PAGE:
“Mentors help you navigate life. When you have challenging times in your career it is important to be able to ask for help. It is one of the hardest things to learn and the most important,” says Paola Antonelli, Senior Curator of the Department of Architecture and Design at the Museum of Modern Art in New York.
“I don’t think that ambition is different between men and women. I think opportunities are different between men and women.” Her words ring true even in the art world, where, despite the large proportion of women working in the field, men still overwhelmingly dominate the top posts. But Antonelli has earned a reputation for being one of the most influential curators working today—and a game-changer in expanding the canon of design. “Sometime you just set your mind to a particular goal and other times you just follow a direction.”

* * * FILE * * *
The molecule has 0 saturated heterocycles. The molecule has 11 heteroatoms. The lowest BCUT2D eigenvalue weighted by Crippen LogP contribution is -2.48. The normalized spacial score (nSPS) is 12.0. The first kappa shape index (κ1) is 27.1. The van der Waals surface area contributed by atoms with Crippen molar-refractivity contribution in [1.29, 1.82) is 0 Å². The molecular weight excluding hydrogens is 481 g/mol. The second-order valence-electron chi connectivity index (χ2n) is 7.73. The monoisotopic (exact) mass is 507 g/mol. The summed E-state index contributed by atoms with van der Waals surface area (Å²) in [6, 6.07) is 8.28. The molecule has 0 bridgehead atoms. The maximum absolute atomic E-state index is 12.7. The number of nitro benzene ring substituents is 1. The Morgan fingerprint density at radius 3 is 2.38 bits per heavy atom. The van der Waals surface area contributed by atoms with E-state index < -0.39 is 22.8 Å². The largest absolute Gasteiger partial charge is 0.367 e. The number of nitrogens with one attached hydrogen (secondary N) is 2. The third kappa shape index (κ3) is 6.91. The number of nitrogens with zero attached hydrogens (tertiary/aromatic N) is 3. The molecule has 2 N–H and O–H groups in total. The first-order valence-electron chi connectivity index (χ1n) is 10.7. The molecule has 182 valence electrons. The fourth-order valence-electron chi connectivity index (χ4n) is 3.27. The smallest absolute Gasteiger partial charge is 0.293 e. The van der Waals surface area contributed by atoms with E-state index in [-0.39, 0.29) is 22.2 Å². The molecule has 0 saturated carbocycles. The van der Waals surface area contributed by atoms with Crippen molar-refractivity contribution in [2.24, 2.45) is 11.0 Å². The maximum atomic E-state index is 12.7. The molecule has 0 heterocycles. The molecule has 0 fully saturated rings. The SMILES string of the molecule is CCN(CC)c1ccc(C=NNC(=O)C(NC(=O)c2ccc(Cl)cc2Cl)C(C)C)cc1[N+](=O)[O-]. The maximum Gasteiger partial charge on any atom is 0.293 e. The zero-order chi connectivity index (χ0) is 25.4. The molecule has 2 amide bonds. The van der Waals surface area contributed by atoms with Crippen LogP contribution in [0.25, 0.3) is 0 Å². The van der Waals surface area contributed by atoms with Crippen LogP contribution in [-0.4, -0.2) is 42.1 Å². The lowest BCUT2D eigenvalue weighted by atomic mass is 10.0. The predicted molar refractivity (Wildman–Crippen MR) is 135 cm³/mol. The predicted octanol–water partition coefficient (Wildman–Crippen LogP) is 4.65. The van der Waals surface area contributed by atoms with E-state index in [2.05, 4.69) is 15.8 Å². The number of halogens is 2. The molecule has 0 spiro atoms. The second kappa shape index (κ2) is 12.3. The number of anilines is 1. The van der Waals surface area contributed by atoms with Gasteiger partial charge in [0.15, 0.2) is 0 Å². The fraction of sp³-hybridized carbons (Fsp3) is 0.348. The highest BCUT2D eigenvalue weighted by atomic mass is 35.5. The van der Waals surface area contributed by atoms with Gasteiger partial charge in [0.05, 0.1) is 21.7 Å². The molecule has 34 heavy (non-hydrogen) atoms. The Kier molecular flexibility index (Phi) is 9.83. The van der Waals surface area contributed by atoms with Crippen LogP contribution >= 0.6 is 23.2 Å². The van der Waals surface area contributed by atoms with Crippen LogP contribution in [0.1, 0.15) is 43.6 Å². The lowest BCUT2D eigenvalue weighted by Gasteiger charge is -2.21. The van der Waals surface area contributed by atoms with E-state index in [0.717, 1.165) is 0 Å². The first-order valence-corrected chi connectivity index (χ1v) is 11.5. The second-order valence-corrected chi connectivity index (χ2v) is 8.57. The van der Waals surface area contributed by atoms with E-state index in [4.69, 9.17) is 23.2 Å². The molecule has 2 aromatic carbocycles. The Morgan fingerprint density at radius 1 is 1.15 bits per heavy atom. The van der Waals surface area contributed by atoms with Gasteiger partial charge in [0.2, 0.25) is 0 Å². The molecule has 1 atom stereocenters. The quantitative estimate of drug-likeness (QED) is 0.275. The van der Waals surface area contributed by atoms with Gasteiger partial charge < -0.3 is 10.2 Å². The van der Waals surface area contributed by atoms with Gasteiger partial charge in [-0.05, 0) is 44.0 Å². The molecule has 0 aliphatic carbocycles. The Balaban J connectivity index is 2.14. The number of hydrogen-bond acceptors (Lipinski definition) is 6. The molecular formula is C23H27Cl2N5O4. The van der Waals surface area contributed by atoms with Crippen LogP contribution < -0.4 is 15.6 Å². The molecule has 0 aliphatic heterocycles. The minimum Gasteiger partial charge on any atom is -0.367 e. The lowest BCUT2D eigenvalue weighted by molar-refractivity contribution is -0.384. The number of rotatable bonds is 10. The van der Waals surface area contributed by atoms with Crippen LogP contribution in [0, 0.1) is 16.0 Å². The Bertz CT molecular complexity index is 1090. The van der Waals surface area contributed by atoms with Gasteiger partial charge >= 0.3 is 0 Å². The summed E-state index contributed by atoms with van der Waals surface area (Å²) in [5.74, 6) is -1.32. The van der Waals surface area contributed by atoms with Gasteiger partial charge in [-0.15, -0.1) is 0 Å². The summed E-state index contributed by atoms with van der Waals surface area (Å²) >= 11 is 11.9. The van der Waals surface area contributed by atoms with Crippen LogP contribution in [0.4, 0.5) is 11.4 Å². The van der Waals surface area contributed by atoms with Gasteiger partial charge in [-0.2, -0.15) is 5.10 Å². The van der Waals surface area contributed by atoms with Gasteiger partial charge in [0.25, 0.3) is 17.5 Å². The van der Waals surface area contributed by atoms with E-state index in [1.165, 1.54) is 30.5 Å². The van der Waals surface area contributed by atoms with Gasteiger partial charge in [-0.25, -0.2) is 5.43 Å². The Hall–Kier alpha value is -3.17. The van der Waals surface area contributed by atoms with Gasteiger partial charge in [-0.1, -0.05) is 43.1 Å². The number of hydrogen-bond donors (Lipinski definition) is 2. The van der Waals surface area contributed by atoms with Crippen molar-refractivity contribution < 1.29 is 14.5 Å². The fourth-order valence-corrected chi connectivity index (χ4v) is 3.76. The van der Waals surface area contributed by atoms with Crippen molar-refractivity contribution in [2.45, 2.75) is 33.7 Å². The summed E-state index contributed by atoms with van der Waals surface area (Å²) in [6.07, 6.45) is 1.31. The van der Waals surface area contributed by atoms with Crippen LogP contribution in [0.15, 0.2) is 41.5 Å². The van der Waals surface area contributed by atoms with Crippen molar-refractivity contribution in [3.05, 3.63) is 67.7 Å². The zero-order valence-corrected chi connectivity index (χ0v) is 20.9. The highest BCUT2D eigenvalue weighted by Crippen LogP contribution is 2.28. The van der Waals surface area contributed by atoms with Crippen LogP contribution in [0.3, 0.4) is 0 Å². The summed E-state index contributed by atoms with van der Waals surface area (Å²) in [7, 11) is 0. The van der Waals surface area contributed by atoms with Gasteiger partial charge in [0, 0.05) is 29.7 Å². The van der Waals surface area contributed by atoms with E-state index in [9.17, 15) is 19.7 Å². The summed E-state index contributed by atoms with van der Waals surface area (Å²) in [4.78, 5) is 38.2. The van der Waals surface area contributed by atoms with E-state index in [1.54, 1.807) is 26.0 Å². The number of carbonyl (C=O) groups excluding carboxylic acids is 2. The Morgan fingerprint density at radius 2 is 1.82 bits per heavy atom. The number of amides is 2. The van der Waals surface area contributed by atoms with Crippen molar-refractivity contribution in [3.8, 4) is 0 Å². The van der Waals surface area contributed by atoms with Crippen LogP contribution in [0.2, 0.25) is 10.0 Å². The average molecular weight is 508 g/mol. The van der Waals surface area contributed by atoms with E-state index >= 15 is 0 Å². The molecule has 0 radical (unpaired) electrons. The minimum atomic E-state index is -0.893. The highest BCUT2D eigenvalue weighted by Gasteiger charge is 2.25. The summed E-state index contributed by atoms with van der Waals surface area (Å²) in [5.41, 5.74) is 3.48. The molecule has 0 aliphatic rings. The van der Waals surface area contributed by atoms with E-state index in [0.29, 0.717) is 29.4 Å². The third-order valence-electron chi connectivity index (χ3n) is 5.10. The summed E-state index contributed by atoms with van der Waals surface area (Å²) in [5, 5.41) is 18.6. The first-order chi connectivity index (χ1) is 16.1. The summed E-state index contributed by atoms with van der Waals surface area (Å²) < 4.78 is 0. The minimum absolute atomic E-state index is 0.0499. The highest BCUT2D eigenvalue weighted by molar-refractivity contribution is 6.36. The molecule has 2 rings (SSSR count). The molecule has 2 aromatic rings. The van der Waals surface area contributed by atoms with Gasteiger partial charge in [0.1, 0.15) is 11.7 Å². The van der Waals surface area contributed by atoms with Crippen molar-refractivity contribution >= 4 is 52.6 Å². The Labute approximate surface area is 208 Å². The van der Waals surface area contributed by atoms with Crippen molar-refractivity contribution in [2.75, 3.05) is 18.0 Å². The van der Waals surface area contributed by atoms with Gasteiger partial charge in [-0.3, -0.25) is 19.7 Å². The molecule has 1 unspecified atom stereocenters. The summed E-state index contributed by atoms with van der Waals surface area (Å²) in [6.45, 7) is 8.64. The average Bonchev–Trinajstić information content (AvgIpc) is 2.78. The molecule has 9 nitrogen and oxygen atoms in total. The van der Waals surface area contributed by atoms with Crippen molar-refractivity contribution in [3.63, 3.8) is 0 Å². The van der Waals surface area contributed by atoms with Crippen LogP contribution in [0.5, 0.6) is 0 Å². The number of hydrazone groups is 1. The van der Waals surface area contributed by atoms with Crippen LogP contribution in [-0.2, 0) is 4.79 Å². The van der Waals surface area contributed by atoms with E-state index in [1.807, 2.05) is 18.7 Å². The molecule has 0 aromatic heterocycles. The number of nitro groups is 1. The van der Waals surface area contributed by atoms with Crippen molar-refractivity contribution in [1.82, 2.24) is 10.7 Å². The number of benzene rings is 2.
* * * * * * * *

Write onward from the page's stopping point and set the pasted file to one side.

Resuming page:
At MoMA, under her direction, the museum has acquired innovative and mainstream design including video games, the @ symbol, and emojis for its collection—each decision sparking both praise and controversy within and beyond the art world. She leads the museum’s research and development program, a think tank and incubator that brings together leaders in the arts, design, and tech worlds to explore urgent issues and groundbreaking initiatives in their fields. She is inspired by projects that allow a conversation about how design and architecture can enable us to become better citizens.
Her leadership has driven a vital conversation around the role of museums, and the accessibility of their collections. Where does her boldness come from? “The realization that I want to be influential,” she says. “What’s life about, after all, if you cannot really do something of influence?”
Antonelli features in 'Breaking Glass', our new series of short films that profile some of the exceptional women leaders transforming industries still dominated by men – and the mentors who inspire them.
At UBS, we’re working hard to better serve women by supporting financial confidence.